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At trial, woman acquitted of arson

June 19, 2013
By JESSICA COLLIER - Staff Writer (jcollier@adirondackdailyenterprise.com) , Adirondack Daily Enterprise

SARANAC LAKE - A jury Tuesday found Nancy Nixon not guilty of setting fire to a Park Avenue apartment building.

Nixon, 35, had been facing up to 25 years in prison after she was charged in September with lighting the fire that damaged the building at 169 Park Ave., a former cure cottage with seven apartments owned by the Nicastro family, in the early morning hours of May 23, 2012.

About 10 witnesses testified in the trial this month, which wrapped up Friday afternoon. The jury deliberated all day Monday, and they came back Tuesday with a not-guilty verdict on the felony charge of second-degree arson.

Article Photos

Firefighters rest after extinguishing a blaze inside this apartment house at 169 Park Ave., Saranac Lake, on May 23, 2012. Four months later, police arrested Nancy Nixon, claiming she had lit the fire intentionally, but a jury acquitted her of the charges Tuesday.
(Enterprise file photo — Peter Crowley)

"I think the jury really took this very seriously," said Peter Dumas, the Malone attorney who represented Nixon. "I know that Nancy is very excited. She's been in jail since the end of September awaiting this trial.

"At all points in time she has consistently said she was not guilty, and that's what the jury told everyone, too."

Franklin County District Attorney Derek Champagne has said since Nixon's indictment that it would be a difficult case to prove.

"An arson case is always tough," Champagne said in a phone interview Tuesday. "Any physical evidence is destroyed by the commission of the crime."

Nixon's mother, Gail McGarvey, lives in Kill Devil Hills, N.C., and she called the Enterprise Tuesday after the verdict was reached to talk about how the accusations hurt Nixon's cleaning business, Fairytale Cleaners.

"She's lost her home, her business and everything, just about, that she had going," McGarvey told the Enterprise.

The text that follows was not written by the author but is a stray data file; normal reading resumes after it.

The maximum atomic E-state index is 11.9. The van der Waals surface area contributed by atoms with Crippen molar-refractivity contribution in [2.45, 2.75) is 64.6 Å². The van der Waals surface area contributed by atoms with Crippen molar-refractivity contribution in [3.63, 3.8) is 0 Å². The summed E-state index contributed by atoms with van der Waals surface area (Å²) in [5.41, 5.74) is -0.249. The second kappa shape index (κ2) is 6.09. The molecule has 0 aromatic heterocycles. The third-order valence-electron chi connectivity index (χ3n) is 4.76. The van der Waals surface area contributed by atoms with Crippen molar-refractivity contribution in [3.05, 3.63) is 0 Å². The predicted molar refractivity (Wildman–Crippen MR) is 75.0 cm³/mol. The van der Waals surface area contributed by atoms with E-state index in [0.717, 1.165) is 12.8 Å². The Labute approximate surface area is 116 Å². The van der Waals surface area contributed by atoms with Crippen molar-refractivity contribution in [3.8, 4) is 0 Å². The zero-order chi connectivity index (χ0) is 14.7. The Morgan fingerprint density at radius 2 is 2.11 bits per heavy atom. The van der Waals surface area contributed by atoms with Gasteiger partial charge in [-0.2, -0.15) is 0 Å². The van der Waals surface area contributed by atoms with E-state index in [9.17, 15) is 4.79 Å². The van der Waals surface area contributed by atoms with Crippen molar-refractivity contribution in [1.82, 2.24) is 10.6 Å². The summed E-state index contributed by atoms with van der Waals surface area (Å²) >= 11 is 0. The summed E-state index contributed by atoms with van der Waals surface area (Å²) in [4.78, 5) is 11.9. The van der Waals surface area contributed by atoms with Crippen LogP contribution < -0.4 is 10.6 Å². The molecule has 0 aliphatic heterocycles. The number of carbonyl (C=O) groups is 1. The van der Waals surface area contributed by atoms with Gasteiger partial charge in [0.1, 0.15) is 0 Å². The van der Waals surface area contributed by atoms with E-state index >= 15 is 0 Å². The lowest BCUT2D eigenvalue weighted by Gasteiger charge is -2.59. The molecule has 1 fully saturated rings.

McGarvey said she is worried that, now that Nixon is out of jail, people won't want to hire her.

"Now she's got to try to scrape up and start over, if that's what she's going to do," McGarvey said. "She may be upset with me for talking to you, but I just think the community needs to know that she didn't do this."

The story told by several witnesses in the trial was that Nixon had two men in the car when she went to her apartment, and she said things about how a man would pay. The allegation was that a drug deal had gone bad, and that she threw a cigarette butt into some cardboard boxes outside the building to set them on fire.

But Dumas said that the witnesses' testimony contradicted each other's.

"I think the jury had to do a lot of hard thinking to see through, I guess, what was and wasn't true," he said. "That's how they came to their verdict, I believe."

Champagne noted that the witnesses who said they were with Nixon admitted to doing illegal drugs and drinking the night of the fire.

"We knew going into the case that we had some credibility issues with those witnesses," Champagne said.

Nixon did not testify during the trial.

"It's everyone's constitutional right not to bear witness against themselves," Dumas said.

He said Nixon told him she was in and out of the Rusty Nail bar that night, "but she was adamant that, 'No, I may have used back then, but I certainly didn't sell any drugs to anybody.'"

Dumas said he argued in his closing statements that while the fire may have originated from a drug deal gone bad, it wasn't Nixon's doing. He said he believes someone else set the fire.

There was evidence of arson, Dumas said, but a state police lab expert testified that it was started by an ignitable liquid, not a cigarette in some cardboard.

McGarvey said she believes police should investigate further to find out who really set the fire.

That probably won't happen, though. Saranac Lake village police Chief Bruce Nason told the Enterprise this morning that Nixon was "the one and only suspect.

"I believe, if she's been tried on it, that it's done," Nason said.

Dumas praised Champagne's office.

"The guys prosecuting the case - (Assistant District Attorneys) Glen MacNeill and David Hayes - did a fantastic job as always," Dumas said. "It's always a pleasure working with the Franklin County District Attorney's Office because they're extremely professional and extremely approachable.

"They're not out to just convict everybody. They want to see justice done, and that's what's really good about working with them."

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Enterprise Managing Editor Peter Crowley contributed to this report.

 
 

 

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